The economy of Bangladesh has been enjoying a gross domestic product (GDP) growth rate at over 7.0 per cent over the last four fiscal years. Economists have pointed towards several reasons behind the consistent growth rate.
Primarily, a number of steps were taken by the government to facilitate certain export sectors like readymade garments, leather and others. Additionally, the migrants working and residing abroad are being given several facilities, thus encouraging them to remit more foreign currency to their loved ones back home.
The industrialists and businessmen have also taken measures, come up with strategies and imported the best machinery that ensured products that are at par with global standards. Due to these and other factors, the government is eyeing more than 8.0 per cent GDP growth rate for the ongoing fiscal year.
It is claimed that the economic growth could be higher if the services or tertiary sector is given more attention and a number of reforms are brought to it. When most of the government aids and subsidies are given to secondary (industries) and primary (agricultural) sectors, the tertiary (services) sector are not getting the same amount of attention despite making the highest contribution to the GDP growth rate, at over 52.18 per cent according to government statistics.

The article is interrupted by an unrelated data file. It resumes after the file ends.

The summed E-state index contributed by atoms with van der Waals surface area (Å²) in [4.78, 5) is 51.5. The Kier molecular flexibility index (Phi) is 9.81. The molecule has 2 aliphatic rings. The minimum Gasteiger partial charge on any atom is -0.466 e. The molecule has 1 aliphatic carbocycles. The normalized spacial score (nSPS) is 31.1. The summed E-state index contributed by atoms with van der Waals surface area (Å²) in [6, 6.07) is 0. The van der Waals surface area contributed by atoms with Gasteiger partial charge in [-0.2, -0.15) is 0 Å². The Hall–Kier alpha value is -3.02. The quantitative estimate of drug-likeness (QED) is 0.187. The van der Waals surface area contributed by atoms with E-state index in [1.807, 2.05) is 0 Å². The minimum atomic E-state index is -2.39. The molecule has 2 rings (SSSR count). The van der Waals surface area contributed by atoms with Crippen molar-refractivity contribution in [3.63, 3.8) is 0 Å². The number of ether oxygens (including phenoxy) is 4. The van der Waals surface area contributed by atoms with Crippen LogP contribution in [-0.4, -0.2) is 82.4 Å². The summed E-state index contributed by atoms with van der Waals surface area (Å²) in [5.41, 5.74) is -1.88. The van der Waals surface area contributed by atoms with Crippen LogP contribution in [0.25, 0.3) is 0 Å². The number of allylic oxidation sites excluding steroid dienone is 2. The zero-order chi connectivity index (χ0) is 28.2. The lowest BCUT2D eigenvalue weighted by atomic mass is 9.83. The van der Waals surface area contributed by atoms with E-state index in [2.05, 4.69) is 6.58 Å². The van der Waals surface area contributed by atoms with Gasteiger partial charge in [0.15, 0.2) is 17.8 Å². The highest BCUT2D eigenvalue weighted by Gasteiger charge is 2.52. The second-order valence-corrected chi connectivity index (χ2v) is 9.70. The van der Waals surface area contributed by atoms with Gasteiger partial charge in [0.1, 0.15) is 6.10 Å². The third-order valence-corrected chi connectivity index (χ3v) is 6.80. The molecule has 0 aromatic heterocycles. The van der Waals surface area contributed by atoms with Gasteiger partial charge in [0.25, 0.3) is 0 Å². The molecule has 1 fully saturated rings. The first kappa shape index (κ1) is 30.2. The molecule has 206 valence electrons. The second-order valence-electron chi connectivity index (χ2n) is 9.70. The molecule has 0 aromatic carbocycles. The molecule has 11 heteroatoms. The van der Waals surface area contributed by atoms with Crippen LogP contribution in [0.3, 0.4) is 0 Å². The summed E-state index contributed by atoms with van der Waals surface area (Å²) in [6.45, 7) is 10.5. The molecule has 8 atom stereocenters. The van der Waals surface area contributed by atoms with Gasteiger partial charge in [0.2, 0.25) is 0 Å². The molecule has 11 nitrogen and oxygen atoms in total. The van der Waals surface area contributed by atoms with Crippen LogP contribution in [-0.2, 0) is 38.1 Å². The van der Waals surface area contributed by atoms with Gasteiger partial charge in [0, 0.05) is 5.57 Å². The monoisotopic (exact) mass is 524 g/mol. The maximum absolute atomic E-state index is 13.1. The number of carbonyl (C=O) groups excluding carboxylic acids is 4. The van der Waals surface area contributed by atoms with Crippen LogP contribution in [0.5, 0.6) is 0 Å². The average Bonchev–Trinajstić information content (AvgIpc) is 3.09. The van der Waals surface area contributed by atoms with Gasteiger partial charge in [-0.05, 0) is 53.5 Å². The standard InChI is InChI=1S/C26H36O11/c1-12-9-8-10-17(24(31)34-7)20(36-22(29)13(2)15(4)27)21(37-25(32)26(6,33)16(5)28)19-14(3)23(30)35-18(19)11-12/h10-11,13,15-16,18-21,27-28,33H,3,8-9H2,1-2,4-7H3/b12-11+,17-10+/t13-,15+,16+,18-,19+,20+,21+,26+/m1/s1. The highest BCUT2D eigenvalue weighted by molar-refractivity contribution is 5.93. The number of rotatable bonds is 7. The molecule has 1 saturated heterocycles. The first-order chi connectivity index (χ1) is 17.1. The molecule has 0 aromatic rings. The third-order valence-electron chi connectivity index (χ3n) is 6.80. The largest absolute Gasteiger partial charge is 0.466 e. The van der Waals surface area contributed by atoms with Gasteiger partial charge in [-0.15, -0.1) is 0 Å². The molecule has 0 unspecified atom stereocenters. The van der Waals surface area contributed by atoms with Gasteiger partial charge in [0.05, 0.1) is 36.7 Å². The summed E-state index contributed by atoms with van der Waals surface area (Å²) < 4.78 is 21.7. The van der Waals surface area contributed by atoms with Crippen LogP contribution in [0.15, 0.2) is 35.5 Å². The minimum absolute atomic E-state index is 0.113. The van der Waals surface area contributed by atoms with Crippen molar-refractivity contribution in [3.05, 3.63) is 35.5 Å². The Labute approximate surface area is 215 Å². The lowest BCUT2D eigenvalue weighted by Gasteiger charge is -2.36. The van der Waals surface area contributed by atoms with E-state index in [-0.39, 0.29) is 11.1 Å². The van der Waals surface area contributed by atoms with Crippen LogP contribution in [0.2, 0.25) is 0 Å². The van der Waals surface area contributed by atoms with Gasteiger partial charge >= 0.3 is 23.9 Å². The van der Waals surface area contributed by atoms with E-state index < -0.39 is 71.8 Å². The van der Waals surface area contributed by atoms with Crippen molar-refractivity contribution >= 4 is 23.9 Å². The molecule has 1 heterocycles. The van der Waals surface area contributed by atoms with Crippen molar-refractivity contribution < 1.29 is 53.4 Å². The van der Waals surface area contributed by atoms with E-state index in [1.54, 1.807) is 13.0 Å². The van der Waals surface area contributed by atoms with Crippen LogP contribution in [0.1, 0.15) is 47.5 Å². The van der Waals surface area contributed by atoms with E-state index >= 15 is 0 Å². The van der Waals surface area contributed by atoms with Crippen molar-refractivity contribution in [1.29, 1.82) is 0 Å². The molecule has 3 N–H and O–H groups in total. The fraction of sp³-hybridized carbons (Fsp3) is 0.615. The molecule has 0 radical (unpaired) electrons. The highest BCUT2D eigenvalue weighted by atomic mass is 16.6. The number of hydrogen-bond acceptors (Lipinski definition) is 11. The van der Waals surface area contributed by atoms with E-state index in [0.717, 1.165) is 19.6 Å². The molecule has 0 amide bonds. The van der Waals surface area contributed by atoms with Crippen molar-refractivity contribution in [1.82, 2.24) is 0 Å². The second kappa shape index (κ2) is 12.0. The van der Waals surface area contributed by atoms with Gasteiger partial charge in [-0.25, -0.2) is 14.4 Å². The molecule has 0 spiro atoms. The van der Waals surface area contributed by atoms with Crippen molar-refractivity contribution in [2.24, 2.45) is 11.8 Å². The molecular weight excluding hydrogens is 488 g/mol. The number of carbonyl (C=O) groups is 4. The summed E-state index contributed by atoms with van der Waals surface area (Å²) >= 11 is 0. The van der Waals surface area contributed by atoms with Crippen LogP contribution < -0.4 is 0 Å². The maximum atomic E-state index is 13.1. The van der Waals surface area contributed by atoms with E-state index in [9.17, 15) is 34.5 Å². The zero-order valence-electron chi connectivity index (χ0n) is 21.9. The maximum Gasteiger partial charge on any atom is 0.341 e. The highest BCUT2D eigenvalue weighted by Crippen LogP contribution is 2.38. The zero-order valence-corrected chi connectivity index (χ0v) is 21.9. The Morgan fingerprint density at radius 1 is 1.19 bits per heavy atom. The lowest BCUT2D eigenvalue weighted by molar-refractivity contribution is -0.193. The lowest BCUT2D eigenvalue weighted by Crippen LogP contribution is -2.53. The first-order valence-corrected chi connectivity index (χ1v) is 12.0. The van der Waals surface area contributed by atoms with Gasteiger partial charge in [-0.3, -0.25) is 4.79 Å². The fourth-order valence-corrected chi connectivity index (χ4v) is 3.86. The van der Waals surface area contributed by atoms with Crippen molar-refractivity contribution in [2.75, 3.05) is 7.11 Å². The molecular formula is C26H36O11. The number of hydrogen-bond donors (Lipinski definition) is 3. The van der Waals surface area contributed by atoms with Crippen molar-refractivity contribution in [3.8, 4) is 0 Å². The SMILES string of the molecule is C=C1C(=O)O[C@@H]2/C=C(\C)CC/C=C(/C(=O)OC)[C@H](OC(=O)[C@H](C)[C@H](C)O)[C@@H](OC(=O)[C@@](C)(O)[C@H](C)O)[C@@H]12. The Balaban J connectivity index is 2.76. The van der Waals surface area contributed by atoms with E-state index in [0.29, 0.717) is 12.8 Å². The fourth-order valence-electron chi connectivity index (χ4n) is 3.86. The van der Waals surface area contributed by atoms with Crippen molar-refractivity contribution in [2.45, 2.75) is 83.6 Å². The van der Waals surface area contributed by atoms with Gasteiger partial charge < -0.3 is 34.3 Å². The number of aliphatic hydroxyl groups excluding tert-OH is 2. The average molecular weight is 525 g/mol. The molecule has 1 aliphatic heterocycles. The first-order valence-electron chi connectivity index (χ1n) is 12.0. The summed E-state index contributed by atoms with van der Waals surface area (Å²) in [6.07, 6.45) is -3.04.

The most important component of the service-providing firms and companies are their workforce. These are mostly white collar employees who work 9:00am to 5:00pm daily. In some sectors like cargo and freight forwarding, travel agencies, real estate and others, these employees work more than eight hours, at times around 12 to 14 hours.
Because of the burgeoning middle-class population and the number of fresh graduates that the public and private universities are churning out every year, the demand for such jobs are far higher than the supply. As a result, the services sector of the country has been suffering from an employers' market for the past three decades.
The concept of having a "Human Resource Department" seeped into this sector around the early 2000s by replacing the lone "Establishment Manager" position. However, in most firms and offices, the officials from the HRD and employees tend to have a "cats and mice" relationship. This is not healthy at all for the said firm or company.